Thursday, July 22, 2010

Bring the World to Your Students with Global Concerns Classroom

Recently I learned about a great resource designed to bring humanitarian issues and current events to the classroom: the non-profit organization Concern Worldwide. Concern works on a range of issues affecting the poorest, least developed countries in the world. Besides what they do on the ground, they created the Global Concerns Classroom to give educators access to resources that can be used in a variety of ways.

Sylvia Wong of Concern sent me a box full of materials, almost all of which are freely available on their website, that have almost limitless classroom potential. There’s guides full of data, pictures, stories and open-ended questions on topics such as child labor, education, women’s rights, hunger, and more. There’s also a set of engaging posters that can get your kids thinking, talking and writing about these issues. Finally, there’s a set of well-produced videos available on DVD that further illustrate the problems facing these countries.

The materials are most appropriate for middle and high school students, but could be easily adapted for younger students as well. What can you do with this? Here’s some ideas to start with:
  • Compare and contrast the issues faced in these countries with the local reality your students deal with. No matter where you teach, this should be an eye opening exercise in any humanities class. (Check out GCC’s ideas for projects as well)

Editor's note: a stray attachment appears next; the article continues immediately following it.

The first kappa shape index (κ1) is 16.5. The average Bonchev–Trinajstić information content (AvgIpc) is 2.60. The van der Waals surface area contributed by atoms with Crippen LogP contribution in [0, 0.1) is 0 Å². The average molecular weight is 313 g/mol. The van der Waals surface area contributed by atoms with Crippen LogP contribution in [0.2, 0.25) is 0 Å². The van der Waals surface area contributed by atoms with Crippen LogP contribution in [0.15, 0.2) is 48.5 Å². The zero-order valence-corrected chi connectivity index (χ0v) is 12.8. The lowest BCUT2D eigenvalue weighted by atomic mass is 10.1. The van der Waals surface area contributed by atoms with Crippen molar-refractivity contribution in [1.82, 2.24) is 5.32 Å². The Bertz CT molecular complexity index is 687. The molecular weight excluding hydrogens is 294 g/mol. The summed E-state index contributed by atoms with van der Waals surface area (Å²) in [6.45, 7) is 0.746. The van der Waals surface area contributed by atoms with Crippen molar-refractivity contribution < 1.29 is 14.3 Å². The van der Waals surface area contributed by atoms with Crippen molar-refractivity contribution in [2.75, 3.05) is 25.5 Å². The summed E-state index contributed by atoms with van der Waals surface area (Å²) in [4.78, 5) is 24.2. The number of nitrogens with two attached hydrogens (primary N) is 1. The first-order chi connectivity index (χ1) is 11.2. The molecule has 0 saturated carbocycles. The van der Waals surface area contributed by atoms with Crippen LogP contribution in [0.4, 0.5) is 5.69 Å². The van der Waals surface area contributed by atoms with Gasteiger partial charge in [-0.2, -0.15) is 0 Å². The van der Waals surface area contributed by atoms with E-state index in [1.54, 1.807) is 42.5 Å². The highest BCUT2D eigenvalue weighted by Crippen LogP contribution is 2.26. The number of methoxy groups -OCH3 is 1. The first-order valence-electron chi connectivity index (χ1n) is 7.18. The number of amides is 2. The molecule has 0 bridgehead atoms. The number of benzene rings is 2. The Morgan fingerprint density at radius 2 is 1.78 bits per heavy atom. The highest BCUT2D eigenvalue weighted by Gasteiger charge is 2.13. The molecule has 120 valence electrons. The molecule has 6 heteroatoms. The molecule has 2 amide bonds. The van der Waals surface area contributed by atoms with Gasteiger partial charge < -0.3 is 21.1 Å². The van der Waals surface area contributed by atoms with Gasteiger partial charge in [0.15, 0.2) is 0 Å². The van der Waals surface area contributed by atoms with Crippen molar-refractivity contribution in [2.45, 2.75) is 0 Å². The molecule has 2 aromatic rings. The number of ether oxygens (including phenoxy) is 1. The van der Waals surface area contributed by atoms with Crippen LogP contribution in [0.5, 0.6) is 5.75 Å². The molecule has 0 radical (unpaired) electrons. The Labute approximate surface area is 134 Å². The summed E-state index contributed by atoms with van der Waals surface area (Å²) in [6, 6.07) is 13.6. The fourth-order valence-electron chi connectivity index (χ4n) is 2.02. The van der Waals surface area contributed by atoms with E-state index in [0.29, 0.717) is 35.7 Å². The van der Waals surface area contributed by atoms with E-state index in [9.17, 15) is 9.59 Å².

• In math, you could use the data and statistics available to create questions, or you could practice converting it into different types of graphs and charts.
  • The materials provide great background information and primary source material for study of earth science, biology, bioethics, and more.
  • Great discussion material for advisory groups or to read during DEAR time
  • Use it at end of the school year after testing is over, a notoriously difficult time to keep students engaged
  • Create an after school service learning club, use it in conjunction with microcredit projects
  • Use it as a jumping off point for in-depth web research, maybe even set up live chats with students in these countries
In short, these are flexible materials that can bring global issues into your classroom in a way you might not have considered.

I found these resources through Twitter (thanks to Sylvia Wong, who works for Concern and tweets from @concernGCC, for reaching out). Without going off on a tangent, you should join the ubiquitous social network with the express purpose of personal learning/professional development if you haven’t already. There’s a lot more to it than minute-by-minute celebrity updates and strangers telling you what they had for breakfast.

Keeping this in mind, I’m giving away the Concern Worldwide classroom materials seen above via Twitter. To enter, just tweet:

@teachforever09 I’m interested in the awesome classroom materials from @concernGCC

…exactly as it’s written above by midnight CST Friday. Then, I’ll pick one lucky winner at random. You don’t have to follow me or Sylvia, but we sure would appreciate it. The only thing you need to enter is a Twitter account. Good luck!